Have you considered supporting the Order of St. Ignatius of Antioch? The "philanthropic arm" of the Archdiocese is an organization of men and women who maintain on an annual basis proper spiritual credentials and financial commitment. It was created to establish an organization of Antiochian laity who would function at the highest level of ministry for Christ and the Church. It is a spiritual movement manifested through financial giving.
The St. Romanos the Melodist Choir from the Archdiocese of Beirut completed their two week tour at St. Nicholas Cathedral in Brooklyn, NY before a capacity crowd of over 450, on Saturday, September 22, 2012. Six hierarchs, numerous priests and deacons, and two counsels general from Lebanon and Cyprus, filled the cathedral for a night to remember.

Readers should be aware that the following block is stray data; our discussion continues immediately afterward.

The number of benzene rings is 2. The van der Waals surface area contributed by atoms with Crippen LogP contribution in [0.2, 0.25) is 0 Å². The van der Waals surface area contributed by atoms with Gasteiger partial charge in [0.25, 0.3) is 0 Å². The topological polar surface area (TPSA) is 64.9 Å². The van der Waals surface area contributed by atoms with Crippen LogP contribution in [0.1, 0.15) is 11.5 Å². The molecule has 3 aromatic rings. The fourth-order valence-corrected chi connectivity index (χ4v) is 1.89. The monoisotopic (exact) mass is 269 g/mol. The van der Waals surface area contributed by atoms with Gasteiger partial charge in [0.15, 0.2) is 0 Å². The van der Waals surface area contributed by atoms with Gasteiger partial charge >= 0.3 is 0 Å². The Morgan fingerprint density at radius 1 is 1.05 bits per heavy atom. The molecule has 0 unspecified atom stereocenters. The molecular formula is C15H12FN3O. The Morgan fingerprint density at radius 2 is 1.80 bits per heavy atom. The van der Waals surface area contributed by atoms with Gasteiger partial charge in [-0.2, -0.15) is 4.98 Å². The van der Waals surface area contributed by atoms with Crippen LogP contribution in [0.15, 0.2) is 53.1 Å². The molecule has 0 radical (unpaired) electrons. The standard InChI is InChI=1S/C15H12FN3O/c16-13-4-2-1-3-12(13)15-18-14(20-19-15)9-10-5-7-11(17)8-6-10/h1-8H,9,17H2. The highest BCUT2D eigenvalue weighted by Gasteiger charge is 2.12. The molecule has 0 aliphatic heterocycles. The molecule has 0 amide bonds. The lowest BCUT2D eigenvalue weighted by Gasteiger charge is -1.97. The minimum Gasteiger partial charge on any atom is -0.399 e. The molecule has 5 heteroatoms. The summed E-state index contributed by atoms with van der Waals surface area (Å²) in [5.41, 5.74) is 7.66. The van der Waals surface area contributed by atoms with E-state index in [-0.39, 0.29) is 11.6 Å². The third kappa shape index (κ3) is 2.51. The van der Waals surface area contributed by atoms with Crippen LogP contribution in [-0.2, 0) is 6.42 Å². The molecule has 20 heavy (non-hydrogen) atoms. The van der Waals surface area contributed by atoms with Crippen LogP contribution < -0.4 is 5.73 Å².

To begin the concert, His Eminence Metropolitan PHILIP offered words of welcome, and then the choir of twelve men, led by Father Romanos Joubran, mesmerized the crowd with their beautiful music for a hour. After a short break, Part Two began with a special guest appearance by the Archdiocesan Byzantine Choir of the Greek Orthodox Archdiocese of America. Then, to top the evening off, both choirs performed several hymns—first antiphonally, and then in unison.
Following the program, His Eminence Archbishop DEMETRIOS of the Greek Orthodox Archdiocese of America presented Fr. Romanos and the group with a beautiful icon of St. Romanos the Melodist on a large polished stone. Metropolitan PHILIP then thanked both choirs, and all present gave the choirs a standing ovation.